My friend has advanced and aggressive ovarian cancer and her will to live is just going away. The doctors are actually fairly hopeful, but she is not. Does anyone know of a really good anti-depressant? At this point addiction isn't really a worry. When I faced a similar problem and the doctor was asked about addiction he said, "She has lost 30 lbs in 4 weeks and wasn't overweight to begin with. She never eats, never sleeps. I want to fight one battle at a time, and I will be so happy when all we are worried about in anti-depressant addiction." She lives alone and I am worried. Thanks for any advice.
While anti-anxiety medications can be addictive, antidepressants are NOT. However, most oncologists aren't all that familiar with antidepressants and so aren't usually comfortable prescribing them. Your friend's best bet would be to see a psychologist or psychiatrist for an evaluation and possible prescription. It certainly wouldn't be a bad idea for her to talk to someone anyway.
Ovarian cancer can sometimes be managed as a chronic illness for many years. I know people who've had it for close to ten years; they go on chemotherapy periodically, but also have many months off of chemo. However, I'm curious that you've described her cancer as "advanced and aggressive", but you say her doctors are optimistic. Not sure what that means.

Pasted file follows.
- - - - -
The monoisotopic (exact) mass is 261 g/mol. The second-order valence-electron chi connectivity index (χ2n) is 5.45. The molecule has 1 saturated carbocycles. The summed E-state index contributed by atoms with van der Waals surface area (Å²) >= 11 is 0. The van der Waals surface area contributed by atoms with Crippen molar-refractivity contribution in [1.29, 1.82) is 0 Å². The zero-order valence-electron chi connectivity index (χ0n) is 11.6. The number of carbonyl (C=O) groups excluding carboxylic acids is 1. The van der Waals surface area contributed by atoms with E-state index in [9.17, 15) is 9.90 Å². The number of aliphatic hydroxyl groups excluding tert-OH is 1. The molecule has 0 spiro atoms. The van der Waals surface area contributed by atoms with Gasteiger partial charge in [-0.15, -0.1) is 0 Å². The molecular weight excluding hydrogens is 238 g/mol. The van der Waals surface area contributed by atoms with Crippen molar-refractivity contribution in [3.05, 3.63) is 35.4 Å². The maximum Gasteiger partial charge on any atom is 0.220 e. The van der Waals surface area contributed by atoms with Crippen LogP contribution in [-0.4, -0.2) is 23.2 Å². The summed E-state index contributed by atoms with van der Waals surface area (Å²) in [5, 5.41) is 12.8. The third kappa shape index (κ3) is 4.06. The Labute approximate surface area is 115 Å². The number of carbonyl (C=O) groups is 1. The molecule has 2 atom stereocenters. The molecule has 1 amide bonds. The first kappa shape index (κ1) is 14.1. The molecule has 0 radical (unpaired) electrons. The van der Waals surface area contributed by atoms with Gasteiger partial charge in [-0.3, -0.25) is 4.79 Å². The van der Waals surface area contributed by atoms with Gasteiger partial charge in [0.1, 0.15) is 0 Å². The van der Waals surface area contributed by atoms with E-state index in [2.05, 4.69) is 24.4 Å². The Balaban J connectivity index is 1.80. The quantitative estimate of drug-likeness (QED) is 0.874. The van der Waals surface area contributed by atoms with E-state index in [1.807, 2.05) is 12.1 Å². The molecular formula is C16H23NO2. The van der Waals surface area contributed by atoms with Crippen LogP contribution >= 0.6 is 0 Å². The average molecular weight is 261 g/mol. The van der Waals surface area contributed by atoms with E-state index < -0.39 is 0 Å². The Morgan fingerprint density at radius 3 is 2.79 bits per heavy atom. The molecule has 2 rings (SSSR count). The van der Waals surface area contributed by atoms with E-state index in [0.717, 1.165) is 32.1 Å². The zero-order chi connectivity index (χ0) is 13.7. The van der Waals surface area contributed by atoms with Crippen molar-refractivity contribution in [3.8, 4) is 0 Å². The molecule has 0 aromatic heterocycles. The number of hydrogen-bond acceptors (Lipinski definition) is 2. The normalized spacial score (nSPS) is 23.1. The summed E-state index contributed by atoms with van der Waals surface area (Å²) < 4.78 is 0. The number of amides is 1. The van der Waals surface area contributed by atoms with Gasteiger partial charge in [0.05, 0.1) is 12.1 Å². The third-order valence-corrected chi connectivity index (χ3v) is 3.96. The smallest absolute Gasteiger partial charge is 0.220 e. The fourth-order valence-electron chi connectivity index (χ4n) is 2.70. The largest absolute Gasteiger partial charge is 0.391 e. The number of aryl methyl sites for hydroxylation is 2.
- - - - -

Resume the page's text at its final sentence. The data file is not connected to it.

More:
At any rate, you can't really get a recommendation over the internet for an antidepressant as a lot would depend on the type of treatment she's receiving. A doctor would have to evaluate carefully to make sure there would be no negative drug interactions.
Thanks for the response. As for "advanced and agressive", this is the strangest case I have heard of. She is a personal trainer, extremely fit. Suddenly her stomach just start bloating. Like from 24 to 40 inches in just a few days. The doctors were not exactly sure what was happening. Anyway, to make a long story short, she has lesions all along the abdominal wall, and one spot on one ovary. According to every test they can make, and they have made a ton, the cancer has not spread to brain, lungs, liver, kidneys, or any other internal organ they can find. So it is aggressive and there are many, many lesions, but the doctors think there is a good possibility that they can win. I apologize, I should not have said advanced, it's just with how far it's spread along the abdominal wall and it's effect ( 10 liters of fluid drained every 4 days ), it seemed advanced in my mind, I guess. Sorry if I offended anyone. But the chemo appears to be having a very positive effect.
No apology necessary...you didn't offend me! I just wasn't sure I understood what you were saying re the "aggressive and advanced." It sounds like they actually caught it fairly early, which is good.
You may want to see if you can help her find a cancer support group. Talking to others who are going through the same thing can be very comforting (although you have to weigh that against the possibility of her being scared by the people in a group who may be even sicker than her). But sometimes people in the group, or the group facilitator, will recognise if there's a clinical depression going on and can help a patient come to terms with the fact that they may need psychological help.
It may also be that as she proceeds through chemo and has follow-up scans, if her scans are clear and the chemo appears to be working, she'll become more optimistic.